Saying “sorry” can be a way of protecting yourself from hurt (ie: “if I say sorry first, then maybe they’ll pity or empathize with me”) or clinging to relationships (ie: “if I say sorry, then they know they have the power”) instead of really, truly, feeling regret or sorrow over something you said or did.

But what about those times when you actually are sorry?

The most sensitive and aware of us are usually the ones that mistakes hit hardest. I highly doubt it’s just me that can/will dwell over a misspoken word or even a tone of voice that might have been “taken the wrong way.” I’ll dwell for days. Weeks. I mean, there are things I said or did in fifth grade I still stress over.

A sample from my collection of thoughts I’ve gathered over the years: Do they hate me? Will I get fired? Will he break up with me? Is my reputation dead? Should I just quit everything and start fresh where no one knows me? 

The act of saying “sorry” holds a lot more weight than others may realize – especially for you, you Sensitive Soul. The trick is to subtly shift the way you apologize and be the slow-yet-steady change you wish to see in the world (because change and mistakes go hand-in-hand).

Shift the way you apologize, and be the slow-yet-steady change you wish to see in the world - because change and mistakes go hand-in-hand. Click To Tweet

Here’s what I’ve learned when it comes to how to say sorry, for those of us who get hit the deepest by our own mistakes and want to make our apologies last longer than just five little letters:

FESS UP COMPLETELY.

When we’re in the wrong, it’s tempting to lean on stories, excuses, or even little white lies in hopes of getting us in the clear quicker. However legitimate (or convincing, in the case of little white lies) your story, you’ve gotta face the facts. The act has already been done, the opportunity has been lost, and you just might have let someone down. An explanation might be necessary, but not if it’s in hopes of defending yourself. An explanation and an excuse are two very different things. Fess up completely, and explain whatever you need to in order to support your apology, not ask for a free pass.

As for the “omission of truths?” I’ve found that white lies can be habit-forming, or just icky. Little white lies are like plaque on your soul, and can (and will) build up inside you. Over time, they morph into a weighty guilt that is way harder to shake than telling the truth ever would be.

GO FOR QUALITY, NOT QUANTITY.

When you’re truly sorry for something you did, the best thing to do first is accept full responsibility – but keep it concise. Long, drawn-out apologies can seem inauthentic and water down your true intentions. Side note, they can make you seem weak, which you’re not. Acknowledge your faux pas, acknowledge the fact that you fell below your usual standards for yourself, then turn your focus onto the other person (friend, boss, lover, whoever). Look the other person in the eye and listen to all they have to say. Prepare to be met with at least a little bit of anger, frustration, or sadness. You might get a lecture and your impulse might be to go into defense mode. But being fully present, fully accepting of both the other person’s perceptions and emotions, as well as your own inherently beautifully flawed humanity, is one of the noblest, strongest things you can do to move forward in an effective way.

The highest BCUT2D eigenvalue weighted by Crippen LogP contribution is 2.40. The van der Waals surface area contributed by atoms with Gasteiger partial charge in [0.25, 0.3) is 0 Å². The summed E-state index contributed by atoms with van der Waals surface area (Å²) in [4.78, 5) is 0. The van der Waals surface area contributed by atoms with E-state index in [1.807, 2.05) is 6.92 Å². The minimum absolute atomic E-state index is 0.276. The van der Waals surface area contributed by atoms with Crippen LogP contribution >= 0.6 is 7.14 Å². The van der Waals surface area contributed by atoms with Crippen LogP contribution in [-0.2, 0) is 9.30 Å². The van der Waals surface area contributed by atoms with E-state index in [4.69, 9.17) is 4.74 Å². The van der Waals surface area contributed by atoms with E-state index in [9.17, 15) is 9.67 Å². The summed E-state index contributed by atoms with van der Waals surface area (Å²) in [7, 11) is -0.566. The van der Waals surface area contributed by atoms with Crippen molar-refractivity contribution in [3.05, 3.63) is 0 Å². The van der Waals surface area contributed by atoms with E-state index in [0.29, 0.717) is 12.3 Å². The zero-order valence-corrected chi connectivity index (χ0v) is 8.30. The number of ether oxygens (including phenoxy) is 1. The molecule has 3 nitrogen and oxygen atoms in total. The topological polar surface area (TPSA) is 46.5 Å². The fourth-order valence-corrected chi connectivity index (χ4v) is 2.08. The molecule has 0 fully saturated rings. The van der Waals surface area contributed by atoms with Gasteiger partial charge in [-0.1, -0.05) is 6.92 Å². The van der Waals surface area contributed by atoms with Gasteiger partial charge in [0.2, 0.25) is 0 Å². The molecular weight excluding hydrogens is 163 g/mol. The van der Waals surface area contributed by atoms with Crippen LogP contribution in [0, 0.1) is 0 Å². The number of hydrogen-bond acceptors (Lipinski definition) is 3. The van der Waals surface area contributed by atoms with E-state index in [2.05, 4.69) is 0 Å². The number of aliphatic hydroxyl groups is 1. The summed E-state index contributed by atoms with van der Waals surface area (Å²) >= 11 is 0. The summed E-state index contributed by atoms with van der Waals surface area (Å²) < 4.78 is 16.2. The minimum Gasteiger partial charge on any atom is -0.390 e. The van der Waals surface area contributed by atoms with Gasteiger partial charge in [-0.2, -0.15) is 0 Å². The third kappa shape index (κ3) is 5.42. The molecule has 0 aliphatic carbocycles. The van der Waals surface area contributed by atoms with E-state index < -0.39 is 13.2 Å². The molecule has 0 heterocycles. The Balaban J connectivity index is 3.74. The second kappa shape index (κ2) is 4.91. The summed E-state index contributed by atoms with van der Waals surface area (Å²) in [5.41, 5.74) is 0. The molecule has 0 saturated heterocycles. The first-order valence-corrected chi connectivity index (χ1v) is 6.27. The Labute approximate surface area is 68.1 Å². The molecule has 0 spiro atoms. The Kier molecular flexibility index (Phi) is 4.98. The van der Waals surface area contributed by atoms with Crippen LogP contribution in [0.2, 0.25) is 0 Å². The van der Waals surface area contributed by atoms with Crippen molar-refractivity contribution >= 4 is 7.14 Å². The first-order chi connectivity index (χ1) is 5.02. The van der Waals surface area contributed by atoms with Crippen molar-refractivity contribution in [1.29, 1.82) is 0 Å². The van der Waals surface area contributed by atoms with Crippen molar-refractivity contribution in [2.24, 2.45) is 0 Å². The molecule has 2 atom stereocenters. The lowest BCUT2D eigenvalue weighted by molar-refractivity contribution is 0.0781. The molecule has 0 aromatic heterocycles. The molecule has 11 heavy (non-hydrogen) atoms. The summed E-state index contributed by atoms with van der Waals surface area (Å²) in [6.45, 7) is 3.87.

OFFER YOUR SERVICE.

Are you able to fix the situation? Get on it. Ask if there is anything you can do to help the situation – and offer clear-cut suggestions to prove you’re not just asking because you think you should. Is there something you can replace? Go find it. Is there an additional apology you can make to someone else? Go make it. Is there an errand you can run or a call you can make, or something unrelated yet needed that the other person values? Figure out what it is and make it happen. Being of service after a screw-up not only helps others feel good again, it helps you feel useful and proactive instead of ashamed and defeated.

MAKE A PREVENTION PLAN.

Ever heard that hindsight comes right after you need it most? Not necessarily. Forgive yourself first and foremost, then take at least one active step to prevent your mistake from happening again. Find yourself sleeping through your alarm when you’ve had a long day/week/month? Schedule a free wake-up call online. Work mostly off of memory or your phone’s calendar? Maybe an old-school, handheld Day Planner is what will help you stay organized (I personally need to take this advice – something about pen-to-paper keeps me on track like no app ever could). Did your mistake involve more of a slip of the tongue or an offensive remark? Start practicing extreme compassion and empathy in every single one of your interactions throughout the day. Constantly ask yourself what would make you feel good, how you would want to be treated, how you would want someone to breach a difficult topic to you. Basically, be the kindest, most thoughtful person you know.